The City of Buffalo spends $6 million a year to power all those sodium vapor streetlights that for decades have provided the city with light that’s warm, even and subdued in character.
But with the arrival of municipal LED lighting in other cities across New York state as well as Ontario, residents are wondering what’s taking so long for the city that pioneered street lighting to put this new technology to work and save millions.
They’ve also been critical of National Grid, which has recently paid the city $1 million for overcharges and nonfunctional lights, and there’s still 14 more suits against the utility, said City Comptroller Mark Schroeder.
With LED street lights cutting power costs 50 percent or more, that’s a cool $3 million the city could be saving.
Starting June 1, the hundreds of municipalities that National Grid serves will have the opportunity to get on the first wave of its brand-new LED rollout program.
The news comes as a bit of a surprise.
The LED conversion delays were causing some streetlight industry watchers to consider getting the city to roll out the program on its own. However, significantly complicating matters is the fact that National Grid owns most of the lamp poles, and to buy them out would have been prohibitively expensive at $100 million, they said.
National Grid’s program is being offered on a first-come, first-serve basis, said Western region spokesman Stephen Brady.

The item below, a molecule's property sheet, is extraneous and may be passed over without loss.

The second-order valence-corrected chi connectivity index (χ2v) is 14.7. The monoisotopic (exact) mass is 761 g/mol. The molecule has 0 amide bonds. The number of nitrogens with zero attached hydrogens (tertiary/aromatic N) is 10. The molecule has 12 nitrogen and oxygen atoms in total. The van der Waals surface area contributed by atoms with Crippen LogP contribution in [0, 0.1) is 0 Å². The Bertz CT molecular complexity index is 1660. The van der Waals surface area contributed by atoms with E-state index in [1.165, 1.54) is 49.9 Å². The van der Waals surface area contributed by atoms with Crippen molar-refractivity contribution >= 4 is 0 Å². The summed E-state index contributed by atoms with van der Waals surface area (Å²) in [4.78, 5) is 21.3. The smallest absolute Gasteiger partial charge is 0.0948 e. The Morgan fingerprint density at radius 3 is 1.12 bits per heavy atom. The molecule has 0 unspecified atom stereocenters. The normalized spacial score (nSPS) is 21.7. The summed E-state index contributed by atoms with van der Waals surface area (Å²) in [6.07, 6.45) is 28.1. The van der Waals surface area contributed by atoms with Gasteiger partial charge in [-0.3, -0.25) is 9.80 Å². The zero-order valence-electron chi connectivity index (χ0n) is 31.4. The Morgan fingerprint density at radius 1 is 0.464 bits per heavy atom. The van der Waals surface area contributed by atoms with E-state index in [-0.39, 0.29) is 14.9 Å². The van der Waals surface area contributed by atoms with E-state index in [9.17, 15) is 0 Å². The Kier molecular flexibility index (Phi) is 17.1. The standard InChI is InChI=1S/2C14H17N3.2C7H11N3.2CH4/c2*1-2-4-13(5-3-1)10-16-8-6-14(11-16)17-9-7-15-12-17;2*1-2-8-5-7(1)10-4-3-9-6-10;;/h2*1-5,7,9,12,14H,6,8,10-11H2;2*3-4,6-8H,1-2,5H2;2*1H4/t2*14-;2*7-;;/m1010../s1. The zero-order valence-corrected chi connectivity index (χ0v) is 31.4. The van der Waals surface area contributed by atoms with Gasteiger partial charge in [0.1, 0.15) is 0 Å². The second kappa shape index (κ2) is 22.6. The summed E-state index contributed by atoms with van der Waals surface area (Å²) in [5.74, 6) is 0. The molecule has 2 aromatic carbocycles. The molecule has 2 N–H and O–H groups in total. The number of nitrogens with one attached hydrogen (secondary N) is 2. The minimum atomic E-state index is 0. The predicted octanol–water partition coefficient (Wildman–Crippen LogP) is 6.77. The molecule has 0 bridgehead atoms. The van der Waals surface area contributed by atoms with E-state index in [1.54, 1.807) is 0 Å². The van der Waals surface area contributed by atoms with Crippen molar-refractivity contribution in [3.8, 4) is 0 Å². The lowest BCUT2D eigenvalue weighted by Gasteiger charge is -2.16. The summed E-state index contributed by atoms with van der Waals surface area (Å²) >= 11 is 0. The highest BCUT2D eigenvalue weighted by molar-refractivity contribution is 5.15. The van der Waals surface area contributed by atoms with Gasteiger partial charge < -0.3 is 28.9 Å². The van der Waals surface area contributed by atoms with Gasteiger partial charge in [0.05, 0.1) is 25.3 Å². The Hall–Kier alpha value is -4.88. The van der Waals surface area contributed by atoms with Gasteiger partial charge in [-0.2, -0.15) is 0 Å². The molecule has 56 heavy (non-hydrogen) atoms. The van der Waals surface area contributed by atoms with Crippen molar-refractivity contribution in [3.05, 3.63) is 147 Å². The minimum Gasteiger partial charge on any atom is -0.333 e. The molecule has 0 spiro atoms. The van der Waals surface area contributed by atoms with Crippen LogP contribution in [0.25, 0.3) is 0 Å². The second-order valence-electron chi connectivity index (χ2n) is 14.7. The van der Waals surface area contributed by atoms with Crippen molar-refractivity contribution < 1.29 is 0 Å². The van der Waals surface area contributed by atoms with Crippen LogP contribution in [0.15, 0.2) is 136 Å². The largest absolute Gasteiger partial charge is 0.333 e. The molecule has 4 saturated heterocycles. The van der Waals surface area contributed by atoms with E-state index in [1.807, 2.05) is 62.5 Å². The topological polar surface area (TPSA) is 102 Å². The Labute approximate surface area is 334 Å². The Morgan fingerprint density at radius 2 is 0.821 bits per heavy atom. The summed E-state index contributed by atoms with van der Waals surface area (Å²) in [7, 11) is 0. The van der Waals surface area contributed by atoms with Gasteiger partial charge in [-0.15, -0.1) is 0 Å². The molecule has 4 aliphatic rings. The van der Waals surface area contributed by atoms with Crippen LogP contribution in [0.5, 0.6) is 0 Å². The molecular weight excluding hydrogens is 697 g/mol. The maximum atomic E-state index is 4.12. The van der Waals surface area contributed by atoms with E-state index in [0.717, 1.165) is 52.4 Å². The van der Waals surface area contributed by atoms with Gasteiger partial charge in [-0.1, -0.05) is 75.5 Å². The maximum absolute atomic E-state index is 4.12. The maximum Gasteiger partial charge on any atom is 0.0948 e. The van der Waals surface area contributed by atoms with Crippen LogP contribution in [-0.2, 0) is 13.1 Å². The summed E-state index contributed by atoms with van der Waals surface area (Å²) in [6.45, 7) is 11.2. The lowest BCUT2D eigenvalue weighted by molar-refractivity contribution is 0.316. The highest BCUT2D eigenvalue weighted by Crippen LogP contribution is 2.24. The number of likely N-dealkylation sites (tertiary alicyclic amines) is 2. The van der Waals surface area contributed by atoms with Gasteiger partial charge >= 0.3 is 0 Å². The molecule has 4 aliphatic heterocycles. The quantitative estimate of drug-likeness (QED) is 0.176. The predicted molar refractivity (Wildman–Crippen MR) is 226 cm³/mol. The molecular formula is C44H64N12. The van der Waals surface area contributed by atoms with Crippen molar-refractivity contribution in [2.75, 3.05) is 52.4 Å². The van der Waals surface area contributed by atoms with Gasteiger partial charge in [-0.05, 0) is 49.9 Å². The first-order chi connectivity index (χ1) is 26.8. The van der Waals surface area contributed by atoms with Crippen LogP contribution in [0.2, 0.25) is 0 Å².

“We can do 38,000 of these a year,” he said.
There are about 32,000 streetlights in Buffalo out of 193,000 in National Grid’s service area. “If we did all of them it would take take five years.”
Municipalities that want to convert must first pay off what’s owed on the “cobra head” fixtures that would be replaced.
The energy cost savings would be immediate. However, reports on the aesthetics of LED outdoor lighting are mixed at best.
Brooklynites are going bonkers trying to get to sleep after the city switched over to LED street lighting. The cold, harsh, direct light can penetrate into bedrooms, sending residents running to the local fabric store to buy the heaviest gauge black material they can.
The fact that Buffalo’s a bit behind the curve on LED lighting may work to its favor in this regard.
“LED technology gets better with each iteration,” said Brady.
Some of the glaring differences with high-pressure sodium lights is that LEDs tend to illuminate an area more brightly but with a greater falloff of light outside its core.
However, $3 million in savings a year adds up quickly, so Buffalo needs to make some decisions sooner rather than later if it wants to get in on the LED streetlight parade.
These LED lights are more expensive, though, than your grandfather’s sodium vapors. So the upfront costs may sap some of the initial savings for municipalities.
Brady said the calculations that determine the cost of the changeover are “complicated” and based on a unique set of pole-by-pole factors that would determine the cost to the municipality.
Only “cobra head” street lights will be a part of National Grid’s initial LED rollout program. LED lights for the colonial-style lamps aren’t ready for prime time, Brady said.
Industry watchers have touted the advanced systems that are available in some LED streetlight packages. Features like being able to raise and lower the level of the individual lamp. Or knowing exactly which lights are not functioning.
These will not be available on the first wave of LED streetlights, Brady said. They will simply be LED lights.
If the economics of National Grid’s new LED “tariffs” work for the city, it’s only a matter of time before the look of night gets colder and cheaper.